17. 1 point
    I would guess he's probably been poorly served by his production company, and maybe the Bulgarian authorities. I wouldn't be surprised if the first he heard of it was shortly before it hit the press. Someone in an office, some fixer somewhere, had to get permission to film there, it wouldn't have been Grylls, that person or persons either missed the national park restrictions, or chose to ignore them, or maybe even bunged officialdom a few lev. Who knows? I don't. But I'd guess by the time Bear got briefed before the trip it was like "we're off for the usual schtick in Bulgaria with celebrity X, see you on the 14th, bring one of your branded knives". At some point a minion should have gone "wait, we can't do x y z here, will that be okay?" so they could then either change the location, or not do it, or yes, I suppose, choose to ignore it. I mean, if they're filming it, they're hardly going to get away with it. Of course, the cynic in me wouldn't be surprised if the frog killing bit was done outwith the National Park (ok, yeah, or just done anyway) at a different time, all is actually by the book, and all this is just free publicity. The actual truth is probably lost in the murky grey fog.
  18. 1 point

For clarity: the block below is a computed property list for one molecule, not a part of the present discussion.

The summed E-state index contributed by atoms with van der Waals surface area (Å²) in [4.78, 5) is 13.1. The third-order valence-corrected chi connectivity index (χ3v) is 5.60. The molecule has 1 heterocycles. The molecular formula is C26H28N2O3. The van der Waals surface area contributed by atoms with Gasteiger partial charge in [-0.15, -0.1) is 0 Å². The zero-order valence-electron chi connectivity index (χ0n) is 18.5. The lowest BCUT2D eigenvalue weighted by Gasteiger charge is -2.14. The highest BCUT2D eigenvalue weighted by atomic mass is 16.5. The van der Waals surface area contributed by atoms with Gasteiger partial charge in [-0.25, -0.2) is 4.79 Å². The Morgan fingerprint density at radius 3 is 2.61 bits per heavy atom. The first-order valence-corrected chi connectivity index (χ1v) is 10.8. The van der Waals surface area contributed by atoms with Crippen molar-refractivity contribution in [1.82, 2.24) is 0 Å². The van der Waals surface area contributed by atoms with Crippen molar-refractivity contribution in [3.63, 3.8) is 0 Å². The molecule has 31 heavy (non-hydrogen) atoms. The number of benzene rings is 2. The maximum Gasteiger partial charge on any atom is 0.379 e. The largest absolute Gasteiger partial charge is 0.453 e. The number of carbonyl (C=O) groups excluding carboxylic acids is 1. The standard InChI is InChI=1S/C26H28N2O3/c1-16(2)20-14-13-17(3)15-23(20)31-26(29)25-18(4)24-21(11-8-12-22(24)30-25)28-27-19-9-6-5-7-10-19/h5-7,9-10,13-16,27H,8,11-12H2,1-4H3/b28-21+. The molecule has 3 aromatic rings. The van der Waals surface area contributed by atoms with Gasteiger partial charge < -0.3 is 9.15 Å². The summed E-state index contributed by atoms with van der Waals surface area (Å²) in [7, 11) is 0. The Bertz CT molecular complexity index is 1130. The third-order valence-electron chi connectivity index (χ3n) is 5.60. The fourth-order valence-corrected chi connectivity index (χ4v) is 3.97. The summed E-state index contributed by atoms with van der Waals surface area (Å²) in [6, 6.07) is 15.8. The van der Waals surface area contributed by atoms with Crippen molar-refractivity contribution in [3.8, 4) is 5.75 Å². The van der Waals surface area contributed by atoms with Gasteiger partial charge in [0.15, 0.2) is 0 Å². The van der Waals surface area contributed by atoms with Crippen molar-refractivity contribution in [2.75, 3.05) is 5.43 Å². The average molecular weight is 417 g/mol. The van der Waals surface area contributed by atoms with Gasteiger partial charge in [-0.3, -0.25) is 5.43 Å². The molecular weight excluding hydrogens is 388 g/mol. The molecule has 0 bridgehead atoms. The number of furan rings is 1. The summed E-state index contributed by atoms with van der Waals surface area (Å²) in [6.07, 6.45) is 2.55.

I'll push back on that ... Leadership Development (through responsibility, service projects) is a method. Actual leadership (e.g., scout gets his friends to pick up litter, leads a school assembly in the national anthem, calls a buddy out on pushing drugs, etc ...) is the expected outcome. Personal growth as a method is embodied in the Scoutmaster Conference. In fact GBB's handbooks calls it a personal growth conference. The outcome is a young adult who can take is place among other noble adults in the wide world. Most of us would agree that providing the scouts opportunity for responsibility, service, and conferences with caring adults is a linchpin of the program. Other groups have outdoor components, high-minded ideals, uniforms, awards, teams, etc ... But few really strive for leadership and personal growth in the rounded fashion that troop life offers. That said, I see these methods as overlapping (e.g., to advance, you must attend to leadership and personal growth) and can't imagine one outweighing the other.
  19. 0 points
    There is nothing "back-door" about it. When you voluntarily walk through the front door of our church, you are fair game for proselytizing and conversion. It is bad enough that some "non-Christians" insist on removing every vestige of Christian religion from the public square. When they start insisting that we can't freely practice our faith within our own four walls, that's too much.